Your question is a great one.
In the cases where baker's percents are used (including the basic Lehmann recipe for NY style dough), the scaling of a dough recipe up or down would be linear and proportional. That is, to make double the dough all the ingredients would be doubled.
However, I have seen dough recipes where that was not the case. Some time ago, I received a booklet on flours produced by Pendleton Mills, a miller located in the Pacific Northwest (WA). The booklet included dough recipes for a thin crust pizza (using the Pendleton Mondako flour) and a thick crust pizza (using the Pendleton Power Flour). What caught my eye was that as the amount of flour called for in the recipes went from 10 pounds, to 25 pounds, to 32 pounds, to 50 pounds, the amounts of the dough ingredients did not increase in the same proportion. For example, for the 10 pound flour case (for a thin crust pizza) the yeast (IDY) was 1 1/2 ounces; for the 25 pound case, it was 3 oz.; for the 32 pound case, it was 4 oz.; for the 50 pound case, it was 6 oz. (that is, as the flour weight went up, the yeast weights did not go up in direct proportion). The same pattern held true for the thick crust dough recipe. The non-proportionality also held true in both recipes for sugar and oil, but the amount of water (80 degrees F) went up in direct proportion.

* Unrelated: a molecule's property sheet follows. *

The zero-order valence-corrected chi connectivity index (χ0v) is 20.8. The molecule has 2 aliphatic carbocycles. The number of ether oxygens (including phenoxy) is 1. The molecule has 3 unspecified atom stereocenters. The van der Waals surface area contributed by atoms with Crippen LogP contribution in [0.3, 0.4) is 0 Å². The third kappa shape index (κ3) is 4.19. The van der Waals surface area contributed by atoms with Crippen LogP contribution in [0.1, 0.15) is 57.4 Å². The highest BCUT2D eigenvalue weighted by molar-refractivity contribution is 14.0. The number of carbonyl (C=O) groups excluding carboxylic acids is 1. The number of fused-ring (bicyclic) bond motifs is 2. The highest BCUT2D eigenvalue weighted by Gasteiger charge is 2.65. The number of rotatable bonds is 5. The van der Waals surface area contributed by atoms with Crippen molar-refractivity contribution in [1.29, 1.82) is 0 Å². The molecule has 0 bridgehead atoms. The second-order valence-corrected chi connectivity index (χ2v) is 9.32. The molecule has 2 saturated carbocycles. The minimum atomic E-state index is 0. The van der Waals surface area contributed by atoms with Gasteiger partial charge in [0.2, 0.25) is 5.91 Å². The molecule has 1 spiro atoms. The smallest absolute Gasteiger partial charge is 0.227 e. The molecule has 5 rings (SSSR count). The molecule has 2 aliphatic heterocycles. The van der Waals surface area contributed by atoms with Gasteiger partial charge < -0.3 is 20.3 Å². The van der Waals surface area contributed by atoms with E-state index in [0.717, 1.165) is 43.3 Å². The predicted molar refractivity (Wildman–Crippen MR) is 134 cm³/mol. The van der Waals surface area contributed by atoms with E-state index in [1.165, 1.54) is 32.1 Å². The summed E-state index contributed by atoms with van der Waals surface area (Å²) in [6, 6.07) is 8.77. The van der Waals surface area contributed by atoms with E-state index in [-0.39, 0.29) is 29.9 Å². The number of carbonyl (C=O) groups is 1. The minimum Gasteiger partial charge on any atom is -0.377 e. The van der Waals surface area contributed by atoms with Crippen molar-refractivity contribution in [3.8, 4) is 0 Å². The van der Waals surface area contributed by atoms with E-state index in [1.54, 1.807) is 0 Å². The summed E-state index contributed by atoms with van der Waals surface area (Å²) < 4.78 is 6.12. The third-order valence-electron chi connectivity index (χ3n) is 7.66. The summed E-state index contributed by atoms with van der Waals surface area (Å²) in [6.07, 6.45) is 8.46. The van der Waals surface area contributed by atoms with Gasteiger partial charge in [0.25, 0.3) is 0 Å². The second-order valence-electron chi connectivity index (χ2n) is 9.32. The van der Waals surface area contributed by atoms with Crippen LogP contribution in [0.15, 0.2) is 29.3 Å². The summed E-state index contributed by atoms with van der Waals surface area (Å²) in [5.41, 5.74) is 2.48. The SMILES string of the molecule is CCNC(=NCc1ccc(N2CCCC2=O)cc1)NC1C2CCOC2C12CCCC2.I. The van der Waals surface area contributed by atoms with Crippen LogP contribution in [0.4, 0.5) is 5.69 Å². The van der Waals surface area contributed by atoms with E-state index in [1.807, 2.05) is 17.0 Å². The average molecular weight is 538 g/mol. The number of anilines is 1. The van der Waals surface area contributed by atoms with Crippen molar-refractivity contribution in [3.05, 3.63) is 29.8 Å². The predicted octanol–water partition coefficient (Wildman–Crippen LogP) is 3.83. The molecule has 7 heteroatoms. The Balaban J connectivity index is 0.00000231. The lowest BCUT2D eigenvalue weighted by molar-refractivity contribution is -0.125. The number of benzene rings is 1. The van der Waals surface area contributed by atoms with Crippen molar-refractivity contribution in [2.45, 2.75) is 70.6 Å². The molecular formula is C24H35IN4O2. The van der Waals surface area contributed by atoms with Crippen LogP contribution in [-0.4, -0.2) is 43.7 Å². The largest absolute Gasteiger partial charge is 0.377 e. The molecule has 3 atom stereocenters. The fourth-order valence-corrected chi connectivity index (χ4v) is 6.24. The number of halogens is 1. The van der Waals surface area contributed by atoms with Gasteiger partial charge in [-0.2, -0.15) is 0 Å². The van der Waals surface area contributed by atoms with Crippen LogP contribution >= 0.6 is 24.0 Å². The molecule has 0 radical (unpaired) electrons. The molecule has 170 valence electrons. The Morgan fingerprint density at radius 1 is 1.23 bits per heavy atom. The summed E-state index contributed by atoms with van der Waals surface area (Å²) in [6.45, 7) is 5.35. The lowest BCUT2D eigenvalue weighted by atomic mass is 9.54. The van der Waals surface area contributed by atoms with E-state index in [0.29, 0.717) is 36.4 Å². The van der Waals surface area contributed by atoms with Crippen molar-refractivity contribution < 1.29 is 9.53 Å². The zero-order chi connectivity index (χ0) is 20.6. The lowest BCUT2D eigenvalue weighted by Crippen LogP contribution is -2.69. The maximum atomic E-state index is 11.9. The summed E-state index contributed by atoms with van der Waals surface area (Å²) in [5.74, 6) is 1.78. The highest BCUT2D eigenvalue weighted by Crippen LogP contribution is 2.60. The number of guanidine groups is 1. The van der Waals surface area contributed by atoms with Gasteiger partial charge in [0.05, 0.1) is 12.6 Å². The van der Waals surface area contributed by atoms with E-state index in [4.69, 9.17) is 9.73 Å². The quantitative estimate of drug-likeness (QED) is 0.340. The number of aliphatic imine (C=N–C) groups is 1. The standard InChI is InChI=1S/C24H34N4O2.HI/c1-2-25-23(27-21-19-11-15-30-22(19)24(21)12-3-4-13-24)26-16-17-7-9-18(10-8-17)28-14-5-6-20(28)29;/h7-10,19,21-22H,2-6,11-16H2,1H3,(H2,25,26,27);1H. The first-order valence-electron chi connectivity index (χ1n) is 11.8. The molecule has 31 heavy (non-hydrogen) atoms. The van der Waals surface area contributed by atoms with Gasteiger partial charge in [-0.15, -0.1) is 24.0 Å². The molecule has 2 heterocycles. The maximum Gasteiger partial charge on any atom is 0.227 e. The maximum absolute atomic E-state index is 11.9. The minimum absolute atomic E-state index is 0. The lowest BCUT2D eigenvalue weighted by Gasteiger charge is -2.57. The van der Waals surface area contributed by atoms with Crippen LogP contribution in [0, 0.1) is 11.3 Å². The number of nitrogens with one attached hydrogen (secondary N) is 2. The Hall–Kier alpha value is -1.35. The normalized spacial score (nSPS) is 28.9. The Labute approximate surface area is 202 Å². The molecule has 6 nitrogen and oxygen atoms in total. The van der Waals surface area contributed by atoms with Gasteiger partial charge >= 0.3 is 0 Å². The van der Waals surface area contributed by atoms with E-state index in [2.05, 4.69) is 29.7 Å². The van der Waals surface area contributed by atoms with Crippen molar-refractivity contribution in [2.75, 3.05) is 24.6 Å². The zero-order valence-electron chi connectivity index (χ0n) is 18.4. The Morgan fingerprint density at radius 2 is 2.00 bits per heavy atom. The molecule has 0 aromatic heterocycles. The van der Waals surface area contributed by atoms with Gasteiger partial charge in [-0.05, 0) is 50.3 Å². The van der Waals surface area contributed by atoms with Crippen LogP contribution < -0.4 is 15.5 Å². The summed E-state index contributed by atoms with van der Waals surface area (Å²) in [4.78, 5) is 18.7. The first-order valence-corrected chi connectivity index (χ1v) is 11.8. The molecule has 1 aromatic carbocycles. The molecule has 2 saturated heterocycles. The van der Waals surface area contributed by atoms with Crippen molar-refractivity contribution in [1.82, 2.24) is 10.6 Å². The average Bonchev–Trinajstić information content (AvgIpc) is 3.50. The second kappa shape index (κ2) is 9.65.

I don't have a good explanation for the phenomenon. It may be that the recipes were developed over time and the amounts of ingredients recited reflected the results of actual experience in the field. It may also have something to do with the way that differents weight batches are processed in mixers. With different batch sizes, the operating speeds and mix times in a mixer may well be different, and the frictional temperature of the mixer will be different for the different batch sizes. Yet the instructions in the Pendleton booklet for the two recipes were identical as to mixing speed and mixing time.
Maybe some one of our members with experience in the field can provide an explanation.